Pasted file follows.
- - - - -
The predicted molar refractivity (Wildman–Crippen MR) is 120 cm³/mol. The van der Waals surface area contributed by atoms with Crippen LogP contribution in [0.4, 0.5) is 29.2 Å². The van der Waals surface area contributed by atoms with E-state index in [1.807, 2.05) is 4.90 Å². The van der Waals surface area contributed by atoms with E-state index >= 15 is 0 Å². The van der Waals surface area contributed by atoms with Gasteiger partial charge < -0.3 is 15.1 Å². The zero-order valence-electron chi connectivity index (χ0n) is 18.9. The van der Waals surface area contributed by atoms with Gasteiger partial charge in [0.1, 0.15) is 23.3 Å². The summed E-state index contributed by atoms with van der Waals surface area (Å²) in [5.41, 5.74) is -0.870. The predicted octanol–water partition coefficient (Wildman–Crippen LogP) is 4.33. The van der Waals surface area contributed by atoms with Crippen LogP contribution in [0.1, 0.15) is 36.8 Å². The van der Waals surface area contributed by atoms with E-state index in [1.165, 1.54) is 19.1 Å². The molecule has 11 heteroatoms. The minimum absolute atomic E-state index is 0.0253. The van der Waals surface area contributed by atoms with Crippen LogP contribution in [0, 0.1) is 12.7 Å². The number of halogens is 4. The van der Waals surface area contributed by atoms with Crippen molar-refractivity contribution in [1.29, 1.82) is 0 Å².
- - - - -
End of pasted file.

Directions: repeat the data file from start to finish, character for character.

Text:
The predicted molar refractivity (Wildman–Crippen MR) is 120 cm³/mol. The van der Waals surface area contributed by atoms with Crippen LogP contribution in [0.4, 0.5) is 29.2 Å². The van der Waals surface area contributed by atoms with E-state index in [1.807, 2.05) is 4.90 Å². The van der Waals surface area contributed by atoms with E-state index >= 15 is 0 Å². The van der Waals surface area contributed by atoms with Gasteiger partial charge < -0.3 is 15.1 Å². The zero-order valence-electron chi connectivity index (χ0n) is 18.9. The van der Waals surface area contributed by atoms with Gasteiger partial charge in [0.1, 0.15) is 23.3 Å². The summed E-state index contributed by atoms with van der Waals surface area (Å²) in [5.41, 5.74) is -0.870. The predicted octanol–water partition coefficient (Wildman–Crippen LogP) is 4.33. The van der Waals surface area contributed by atoms with Crippen LogP contribution in [0.1, 0.15) is 36.8 Å². The van der Waals surface area contributed by atoms with E-state index in [1.165, 1.54) is 19.1 Å². The molecule has 11 heteroatoms. The minimum absolute atomic E-state index is 0.0253. The van der Waals surface area contributed by atoms with Crippen LogP contribution in [0, 0.1) is 12.7 Å². The number of halogens is 4. The van der Waals surface area contributed by atoms with Crippen molar-refractivity contribution in [1.29, 1.82) is 0 Å².